They are utterly baffled by something ubiquitous to people just a few years older. Half of the kids are even hostile to it. Pay attention to how one of the little boys asks the presenter, “you kept it, but why?”
With information sparking out so fast, how are they going to connect to other generations? Are we doomed to a future of cultural isolation? The problem is not so much this in itself, but how easily people with missing cultural identities can be exploited. For example, everyone knows about how memes are being printed on just about everything and then marketed to kids.

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But how many of the children that buy this merchandize know the characters were created by deviantART user Whynne? Most just think they spawned authorless on the Internet. This is an innocuous example, but modern Internet culture is still young. Imagine this lack of cultural context but amplified by one or two more decades.

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The poor sod never saw a cent.

Third, Internet culture has created a kind of cynicism and sociopathical attitude that comes with hyper-self-awareness. It’s like kids are downright terrified of being intellectually judged and stereotyped. Some people I’ve talked to blame Something Awful, others 4Chan or Reddit or just social media in general. Personally, I think it’s a result of post-90s economic disillusionment. It can’t be a coincidence that the most bitter of Internet-active kids are the ones that lived through both the dot-com crash and the recession. Since before my time, kids’ innocence and lack of experience have made them easy targets for everything from scapegoating to marketing. Today’s children educate themselves through the Internet, and as a result, they are much wiser to it. And let me tell you, they’re terrified. They know that capitalist abuses of Boomers and X-geners caused the strife they have felt most their lives. Unlike kids in my time, they also know there are alternatives to biting the exploitation bullet. Because information mutates so fast, it’s considered bad taste to not be aware of changes, even on an hourly basis. Inside jokes (“memes”) begin and become obsolete within a day, usually because by then they’re already being integrated in corporate PR and advertising. While a meme is active, it’s imperative to take part in it to show social participation. Once it ceases, one must then erase all evidence that participation occurred. And yes, I am convinced this is closely tied to the disposability of content. I don’t think the compulsion to follow Internet trends is so much derived from wanting to “keep up with the Joneses”, like in my time, as it is a result of financial anxiety. Young people do not want to be appear ignorant and controllable to those who might want to exploit them. Recession-time corporativism, which is deeply cynical in itself, made them expect it. Perhaps keeping up with memes helps them feel like they’re escaping or in control of their real-life instability. It’s like they’re saying,

“This is something that defines me as being apart from you. You can’t control it, and you can’t hurt me. I’m proving this something’s legitimacy by investing a large amount of energy into it, even if it is unhealthy to me.”

Overall this has a negative effect, as it undermines the genuinity that comes with having the freedom of media choice. For example, I remember as a teen being deathly afraid that the fictional characters in my stories could be seen as idealized (“Mary Sues”). At the time, in the mid-00s, this was a social hysteria that touched most young artists. It seriously damaged my creative ability and even a friendship or two (sorry Emma!) As an adult I can see it for what it was, a social manifestation of anxiety and cynicism. The Mary Sue thing lasted years, but modern memes can last only hours. Every day is a new pressure. I don’t think there’s a chance parents can keep up to help, this is something that needs to be resolved at the roots. Adults need to stop seeing children as fodder. There’s nothing wrong with inside jokes, but I do hope one day it’ll be okay for kids to not have to constantly prove themselves.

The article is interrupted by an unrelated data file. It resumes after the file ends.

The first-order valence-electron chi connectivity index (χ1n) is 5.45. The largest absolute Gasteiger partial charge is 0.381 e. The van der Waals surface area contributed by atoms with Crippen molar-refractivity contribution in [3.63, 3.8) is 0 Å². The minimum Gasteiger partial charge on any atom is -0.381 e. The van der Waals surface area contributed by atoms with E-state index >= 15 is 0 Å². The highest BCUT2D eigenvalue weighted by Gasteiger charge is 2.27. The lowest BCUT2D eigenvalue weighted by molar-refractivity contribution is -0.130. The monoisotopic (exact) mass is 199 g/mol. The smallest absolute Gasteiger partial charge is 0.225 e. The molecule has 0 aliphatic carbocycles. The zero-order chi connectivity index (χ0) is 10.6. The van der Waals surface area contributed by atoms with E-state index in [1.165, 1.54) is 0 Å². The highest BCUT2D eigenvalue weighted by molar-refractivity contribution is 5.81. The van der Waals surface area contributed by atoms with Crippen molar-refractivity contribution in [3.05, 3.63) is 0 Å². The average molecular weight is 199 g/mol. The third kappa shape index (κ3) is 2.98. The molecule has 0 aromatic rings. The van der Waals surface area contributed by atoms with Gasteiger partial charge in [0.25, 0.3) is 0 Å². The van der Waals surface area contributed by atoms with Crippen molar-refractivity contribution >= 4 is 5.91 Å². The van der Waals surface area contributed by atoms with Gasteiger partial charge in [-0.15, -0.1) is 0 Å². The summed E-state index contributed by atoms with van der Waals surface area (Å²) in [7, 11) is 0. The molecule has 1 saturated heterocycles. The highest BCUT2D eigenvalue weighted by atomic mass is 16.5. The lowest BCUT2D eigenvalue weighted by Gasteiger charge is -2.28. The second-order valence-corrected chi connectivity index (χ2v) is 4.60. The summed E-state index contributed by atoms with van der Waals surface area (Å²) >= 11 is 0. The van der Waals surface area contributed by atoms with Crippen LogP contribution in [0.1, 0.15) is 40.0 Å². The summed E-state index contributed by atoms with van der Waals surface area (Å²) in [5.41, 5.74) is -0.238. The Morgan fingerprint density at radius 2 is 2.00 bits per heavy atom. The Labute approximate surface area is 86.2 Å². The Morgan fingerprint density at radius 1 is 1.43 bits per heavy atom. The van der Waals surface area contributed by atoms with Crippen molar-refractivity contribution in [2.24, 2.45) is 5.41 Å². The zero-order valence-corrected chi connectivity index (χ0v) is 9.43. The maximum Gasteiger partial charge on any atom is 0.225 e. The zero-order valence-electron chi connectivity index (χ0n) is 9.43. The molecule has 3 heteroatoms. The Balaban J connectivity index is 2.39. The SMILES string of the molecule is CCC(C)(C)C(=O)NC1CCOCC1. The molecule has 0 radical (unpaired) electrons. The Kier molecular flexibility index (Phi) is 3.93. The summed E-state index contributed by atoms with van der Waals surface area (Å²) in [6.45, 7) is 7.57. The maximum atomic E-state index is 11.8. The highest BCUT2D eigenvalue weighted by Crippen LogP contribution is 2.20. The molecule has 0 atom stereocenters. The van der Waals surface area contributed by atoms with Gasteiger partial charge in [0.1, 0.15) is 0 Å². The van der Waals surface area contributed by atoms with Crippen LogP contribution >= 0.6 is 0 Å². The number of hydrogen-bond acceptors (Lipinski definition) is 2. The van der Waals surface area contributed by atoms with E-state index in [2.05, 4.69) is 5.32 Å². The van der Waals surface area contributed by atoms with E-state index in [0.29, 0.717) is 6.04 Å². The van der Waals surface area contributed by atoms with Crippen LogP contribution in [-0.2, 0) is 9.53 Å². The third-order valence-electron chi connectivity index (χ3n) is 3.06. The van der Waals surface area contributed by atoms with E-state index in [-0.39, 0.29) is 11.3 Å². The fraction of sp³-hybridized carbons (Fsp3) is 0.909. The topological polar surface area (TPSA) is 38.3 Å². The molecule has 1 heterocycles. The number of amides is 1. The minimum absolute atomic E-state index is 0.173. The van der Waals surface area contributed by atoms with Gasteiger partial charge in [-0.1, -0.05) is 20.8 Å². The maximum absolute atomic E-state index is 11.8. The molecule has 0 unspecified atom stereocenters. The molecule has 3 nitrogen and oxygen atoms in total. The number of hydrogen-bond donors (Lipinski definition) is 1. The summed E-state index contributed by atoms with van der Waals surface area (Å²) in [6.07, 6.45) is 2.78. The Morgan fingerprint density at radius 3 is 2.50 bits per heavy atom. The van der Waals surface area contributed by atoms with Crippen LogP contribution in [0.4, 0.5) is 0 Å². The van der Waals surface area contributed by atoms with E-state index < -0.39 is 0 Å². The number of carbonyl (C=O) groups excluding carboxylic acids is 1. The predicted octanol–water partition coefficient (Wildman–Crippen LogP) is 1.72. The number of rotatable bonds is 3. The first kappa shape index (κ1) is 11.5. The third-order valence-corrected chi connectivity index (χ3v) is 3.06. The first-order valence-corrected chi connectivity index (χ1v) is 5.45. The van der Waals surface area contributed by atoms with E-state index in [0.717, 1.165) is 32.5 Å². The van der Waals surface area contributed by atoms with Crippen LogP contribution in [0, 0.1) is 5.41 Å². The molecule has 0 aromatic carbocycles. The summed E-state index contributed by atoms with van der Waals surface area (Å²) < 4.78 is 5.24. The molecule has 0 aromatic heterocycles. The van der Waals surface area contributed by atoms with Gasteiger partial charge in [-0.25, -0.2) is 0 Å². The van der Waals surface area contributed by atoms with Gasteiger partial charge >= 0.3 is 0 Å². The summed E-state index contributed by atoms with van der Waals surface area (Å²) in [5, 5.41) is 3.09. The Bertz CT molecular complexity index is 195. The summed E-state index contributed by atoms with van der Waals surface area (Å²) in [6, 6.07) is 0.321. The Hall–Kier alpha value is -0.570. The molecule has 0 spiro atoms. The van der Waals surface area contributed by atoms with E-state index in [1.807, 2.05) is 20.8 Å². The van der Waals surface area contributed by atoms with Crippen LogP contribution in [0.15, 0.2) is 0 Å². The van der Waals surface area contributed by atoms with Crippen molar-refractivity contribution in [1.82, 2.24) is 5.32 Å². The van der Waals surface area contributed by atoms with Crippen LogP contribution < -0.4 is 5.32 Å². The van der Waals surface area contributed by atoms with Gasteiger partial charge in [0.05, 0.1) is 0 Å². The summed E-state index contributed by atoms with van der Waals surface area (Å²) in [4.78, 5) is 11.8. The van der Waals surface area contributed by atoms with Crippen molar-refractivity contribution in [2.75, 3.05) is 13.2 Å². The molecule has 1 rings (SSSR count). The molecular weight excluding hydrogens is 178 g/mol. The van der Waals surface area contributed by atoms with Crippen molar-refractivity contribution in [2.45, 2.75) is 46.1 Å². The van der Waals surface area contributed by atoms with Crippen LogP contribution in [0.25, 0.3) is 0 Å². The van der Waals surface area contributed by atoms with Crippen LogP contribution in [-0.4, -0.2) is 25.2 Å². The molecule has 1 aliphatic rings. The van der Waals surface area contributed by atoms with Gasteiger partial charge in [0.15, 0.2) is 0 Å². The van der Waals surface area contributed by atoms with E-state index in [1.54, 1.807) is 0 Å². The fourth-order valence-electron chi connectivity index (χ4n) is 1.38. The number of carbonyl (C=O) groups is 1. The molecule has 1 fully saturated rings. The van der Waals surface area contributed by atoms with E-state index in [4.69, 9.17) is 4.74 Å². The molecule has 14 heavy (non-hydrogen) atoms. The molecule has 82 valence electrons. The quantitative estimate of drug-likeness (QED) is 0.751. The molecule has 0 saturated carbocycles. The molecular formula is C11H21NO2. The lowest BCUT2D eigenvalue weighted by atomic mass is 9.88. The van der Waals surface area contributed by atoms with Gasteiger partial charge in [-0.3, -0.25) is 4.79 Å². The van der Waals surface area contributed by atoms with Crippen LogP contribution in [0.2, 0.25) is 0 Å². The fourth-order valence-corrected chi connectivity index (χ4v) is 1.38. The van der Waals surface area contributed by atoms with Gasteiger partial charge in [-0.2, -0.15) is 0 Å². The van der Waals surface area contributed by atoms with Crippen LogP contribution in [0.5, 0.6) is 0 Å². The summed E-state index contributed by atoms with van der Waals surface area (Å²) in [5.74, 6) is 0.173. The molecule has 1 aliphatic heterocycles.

Fourth, the issue of attention deficits caused by information overload. This commercial for Bing might give you an idea of what I mean:

In the video, a woman asks a man for directions. Affected by unmanaged Internet exposure, he begins spouting large volumes of incoherent and tangentially-related information, unable to answer the woman’s actual question. The amount of information people are subjected to on the Internet is unprecedented, and children might be developing focus deficits from having to filter through so much data to pick out what’s relevant. It’s not that they’re stupid, on the contrary. They know their attention is a limited and valuable resource. This problem is caused by the opposite of having too little information, but it may not actually be that bad. Nicholas Carr from Harvard University wrote The Shallows, a psychology study of how the Internet affects brain changes. He claims that while young people are losing the ability to slow-read, their filtering and skimming skills are much higher than their parents’ and grandparents’. And personally, I think this is a good thing. With good skimming comes the ability to see behaviour patterns. It’s making kids savvy to marketers, swinders, and corporate liars who do not have their best interest at heart. They can tell an artist (or let’s player) that creates their content out of love from one that has a board of directors behind them.

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“Hisssssss!”

I didn’t bring those four points to shit on kids, but to help show the pressures and challenges they face. If you’re thinking of being a parent, or if you’ve got a small child, then it’s probably wise to not ignore these social environments. My generation may have had its wings clipped, but this next one might just have the knowledge to set things right. They’ve learned from an early age that they can choose what media they consume, and simultaneously, that they don’t owe shit to the system that failed their parents.

Think about that next time you see a kid in a Minecraft hoodie.